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(Calabrese, Italian broccoli, asparagus [US]). Brassica oleracea, Italica Group. Cruciferae. An annual related to the cauliflower, which it resembles closely except that leaves are more divided and terminal and axillary loose green heads of flower buds are produced and form the edible portion of the plant. Although Brassica oleracea is widely distributed in Europe and has been cultivated for many centuries, the cultivation of sprouting broccoli appears to be a 20th century development and has attracted considerable interest both in the United States and Europe. It is also grown in the tropics during the cool season, particularly at elevations above 800m.

The climatic and soil requirements are similar to those of cauliflower. Although not quite as sensitive to high temperatures, the quality of the heads deteriorates and flower buds may open prematurely when average temperatures exceed 20ºC. Cultivars are selected for summer crops are not frost-tolerant.

Sprouting broccoli is harvested from early summer until the following autumn when temperatures prevent further growth. The spears of early sprouting broccoli are harvested from mid-winter through until spring; regular cutting of the tightly enclosed flower-heads maintains the consistent production of further side shoots, and harvesting may continue for about eight weeks. Given spacings of 75 x 75cm, early broccoli requires cultivation as for winter cauliflowers, although it is more useful in regions too cold for cauliflowers to crop well (surviving undamaged to temperatures of –17ºC), and is more tolerant of poorer soils, especially of heavy clays.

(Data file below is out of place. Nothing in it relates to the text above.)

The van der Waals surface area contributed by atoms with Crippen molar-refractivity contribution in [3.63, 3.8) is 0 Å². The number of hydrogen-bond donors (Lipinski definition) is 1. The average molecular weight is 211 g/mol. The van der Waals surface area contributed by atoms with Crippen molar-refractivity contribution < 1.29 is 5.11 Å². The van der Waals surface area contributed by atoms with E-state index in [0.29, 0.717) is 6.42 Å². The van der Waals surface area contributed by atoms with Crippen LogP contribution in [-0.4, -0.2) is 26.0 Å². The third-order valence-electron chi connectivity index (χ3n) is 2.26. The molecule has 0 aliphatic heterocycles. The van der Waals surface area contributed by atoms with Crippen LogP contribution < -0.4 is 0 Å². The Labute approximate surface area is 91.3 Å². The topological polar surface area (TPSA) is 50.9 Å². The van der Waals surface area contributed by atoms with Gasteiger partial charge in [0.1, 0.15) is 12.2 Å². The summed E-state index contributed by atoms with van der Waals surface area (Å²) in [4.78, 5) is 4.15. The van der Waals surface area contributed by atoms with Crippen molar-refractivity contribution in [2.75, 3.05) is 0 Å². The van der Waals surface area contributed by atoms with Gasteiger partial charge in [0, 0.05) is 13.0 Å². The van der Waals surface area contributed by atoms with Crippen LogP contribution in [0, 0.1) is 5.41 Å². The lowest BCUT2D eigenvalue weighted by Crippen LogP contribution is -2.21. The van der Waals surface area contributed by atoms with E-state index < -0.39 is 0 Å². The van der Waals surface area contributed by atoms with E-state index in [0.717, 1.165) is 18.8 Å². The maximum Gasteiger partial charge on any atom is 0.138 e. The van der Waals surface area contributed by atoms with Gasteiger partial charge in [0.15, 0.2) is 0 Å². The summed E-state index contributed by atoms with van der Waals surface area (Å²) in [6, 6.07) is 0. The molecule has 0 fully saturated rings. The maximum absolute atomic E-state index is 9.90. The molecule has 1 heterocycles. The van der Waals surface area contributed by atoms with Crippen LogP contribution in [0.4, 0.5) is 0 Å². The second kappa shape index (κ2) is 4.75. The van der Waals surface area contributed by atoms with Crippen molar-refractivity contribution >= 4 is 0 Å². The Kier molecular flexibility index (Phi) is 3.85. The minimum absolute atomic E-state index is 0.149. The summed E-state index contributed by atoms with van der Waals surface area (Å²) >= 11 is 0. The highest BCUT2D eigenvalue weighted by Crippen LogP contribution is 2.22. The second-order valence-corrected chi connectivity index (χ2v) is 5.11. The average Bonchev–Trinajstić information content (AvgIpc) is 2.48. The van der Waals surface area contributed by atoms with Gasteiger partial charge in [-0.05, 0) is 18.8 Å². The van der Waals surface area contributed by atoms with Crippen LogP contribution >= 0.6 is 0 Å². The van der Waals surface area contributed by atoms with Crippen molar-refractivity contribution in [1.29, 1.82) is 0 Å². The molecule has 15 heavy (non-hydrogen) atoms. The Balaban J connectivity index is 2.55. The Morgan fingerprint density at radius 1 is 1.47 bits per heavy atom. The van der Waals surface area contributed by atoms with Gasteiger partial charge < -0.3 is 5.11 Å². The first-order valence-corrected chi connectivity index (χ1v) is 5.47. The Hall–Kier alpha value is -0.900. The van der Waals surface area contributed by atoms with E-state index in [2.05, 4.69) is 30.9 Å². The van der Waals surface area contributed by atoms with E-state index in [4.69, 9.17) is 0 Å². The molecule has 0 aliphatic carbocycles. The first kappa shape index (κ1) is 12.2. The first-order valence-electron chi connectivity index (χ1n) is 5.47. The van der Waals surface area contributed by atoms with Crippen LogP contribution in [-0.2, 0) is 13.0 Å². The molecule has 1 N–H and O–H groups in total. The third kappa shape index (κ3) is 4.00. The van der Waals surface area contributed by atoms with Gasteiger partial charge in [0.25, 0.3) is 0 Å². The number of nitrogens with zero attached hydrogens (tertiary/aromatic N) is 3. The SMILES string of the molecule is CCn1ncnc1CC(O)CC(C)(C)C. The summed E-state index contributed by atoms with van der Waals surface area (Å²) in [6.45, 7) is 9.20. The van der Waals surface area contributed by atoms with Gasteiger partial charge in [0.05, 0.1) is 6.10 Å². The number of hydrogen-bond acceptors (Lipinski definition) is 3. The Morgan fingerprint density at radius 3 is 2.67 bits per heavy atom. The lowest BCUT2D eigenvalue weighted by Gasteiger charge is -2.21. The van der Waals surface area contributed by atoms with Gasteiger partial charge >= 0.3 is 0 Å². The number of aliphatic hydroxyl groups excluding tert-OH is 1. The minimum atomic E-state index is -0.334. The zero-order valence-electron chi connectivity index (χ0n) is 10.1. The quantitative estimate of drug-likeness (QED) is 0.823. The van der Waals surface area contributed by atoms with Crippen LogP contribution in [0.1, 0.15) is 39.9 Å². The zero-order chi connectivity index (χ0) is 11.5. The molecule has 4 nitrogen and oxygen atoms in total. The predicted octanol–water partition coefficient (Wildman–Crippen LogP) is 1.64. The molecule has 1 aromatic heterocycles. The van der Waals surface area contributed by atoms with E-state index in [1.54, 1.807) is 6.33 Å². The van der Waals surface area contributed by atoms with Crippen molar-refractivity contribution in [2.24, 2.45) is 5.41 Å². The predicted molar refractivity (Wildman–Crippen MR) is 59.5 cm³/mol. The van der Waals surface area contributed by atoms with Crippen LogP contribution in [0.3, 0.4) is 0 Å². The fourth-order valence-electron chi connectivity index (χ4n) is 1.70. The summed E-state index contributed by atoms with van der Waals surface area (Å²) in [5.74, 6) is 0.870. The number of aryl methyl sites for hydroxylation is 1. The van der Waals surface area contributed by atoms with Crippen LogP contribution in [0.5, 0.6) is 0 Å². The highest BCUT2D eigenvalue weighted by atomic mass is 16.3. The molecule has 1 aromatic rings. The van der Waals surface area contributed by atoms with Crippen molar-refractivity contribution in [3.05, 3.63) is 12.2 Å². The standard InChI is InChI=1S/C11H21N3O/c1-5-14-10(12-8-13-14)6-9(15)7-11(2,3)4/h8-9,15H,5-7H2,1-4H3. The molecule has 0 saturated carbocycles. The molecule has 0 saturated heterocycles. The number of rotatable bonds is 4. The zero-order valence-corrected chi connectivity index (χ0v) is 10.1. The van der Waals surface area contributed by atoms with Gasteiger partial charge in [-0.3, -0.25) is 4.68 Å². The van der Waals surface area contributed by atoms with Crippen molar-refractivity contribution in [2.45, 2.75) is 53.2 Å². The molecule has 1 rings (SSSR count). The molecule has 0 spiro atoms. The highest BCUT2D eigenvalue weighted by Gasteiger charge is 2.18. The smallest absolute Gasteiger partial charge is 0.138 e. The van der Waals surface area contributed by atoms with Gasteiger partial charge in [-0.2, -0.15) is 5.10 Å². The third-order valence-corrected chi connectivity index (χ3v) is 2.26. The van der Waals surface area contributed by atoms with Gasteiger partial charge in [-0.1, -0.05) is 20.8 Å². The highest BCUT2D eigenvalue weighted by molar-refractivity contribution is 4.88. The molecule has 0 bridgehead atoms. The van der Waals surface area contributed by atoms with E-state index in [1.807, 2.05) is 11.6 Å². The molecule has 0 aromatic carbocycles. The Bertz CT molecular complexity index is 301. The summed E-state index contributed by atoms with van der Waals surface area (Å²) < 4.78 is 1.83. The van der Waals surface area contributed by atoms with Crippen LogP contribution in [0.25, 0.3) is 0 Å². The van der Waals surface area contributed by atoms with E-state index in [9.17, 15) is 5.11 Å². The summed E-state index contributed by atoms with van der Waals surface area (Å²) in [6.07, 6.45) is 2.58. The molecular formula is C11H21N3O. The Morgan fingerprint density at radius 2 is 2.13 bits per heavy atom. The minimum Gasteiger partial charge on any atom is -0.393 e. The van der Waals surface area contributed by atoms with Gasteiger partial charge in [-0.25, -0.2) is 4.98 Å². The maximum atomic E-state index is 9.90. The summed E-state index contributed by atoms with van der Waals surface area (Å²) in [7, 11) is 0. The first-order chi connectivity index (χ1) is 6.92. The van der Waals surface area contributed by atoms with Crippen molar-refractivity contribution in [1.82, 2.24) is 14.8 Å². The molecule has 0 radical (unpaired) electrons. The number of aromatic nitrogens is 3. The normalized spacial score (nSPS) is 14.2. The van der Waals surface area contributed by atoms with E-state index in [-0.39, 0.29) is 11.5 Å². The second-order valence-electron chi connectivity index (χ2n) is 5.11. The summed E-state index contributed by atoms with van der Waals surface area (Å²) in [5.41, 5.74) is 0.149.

Propagate from seed. For the earliest summer crops, seedlings should be raised under glasshouse conditions for transplanting out when spring temperatures are warm enough. These will provide a first harvest in early summer. For later crops, direct sowing in the field is recommended. For a given cultivar, both spear size and yield are controlled by plant spacing. For medium-sized heads, establish one plant every 20cm in rows 45cm apart. Plants must be kept well supplied with water. Once the main flowerhead has been harvested, which may take anything from 60-140 days from sowing depending on cultivar and climatic conditions, several smaller side shoots are usually produced lower down the stem. A number of hybrid cultivars are available having different times to maturity. ‘Mercedes’ is an early one, maturing in about 75 days from sowing; for later crops ‘Corvet’ matures within approximately 90 days. In addition to the more usual green sprouting forms there are purple and white types. Cultivars include ‘White Sprouting’ and ‘Early White Sprouting’; ‘Purple Sprouting’ and ‘Early Purple Sprouting’; ‘Emperor’ and ‘Green Goliath’ (green), and ‘Mariner’, with small dome-shaped green heads. Late cultivars include ‘Floccoli’, with creamy, cauliflower-like heads, ‘Late Purple’, and the green ‘De Cicco’ and ‘Paragon’.

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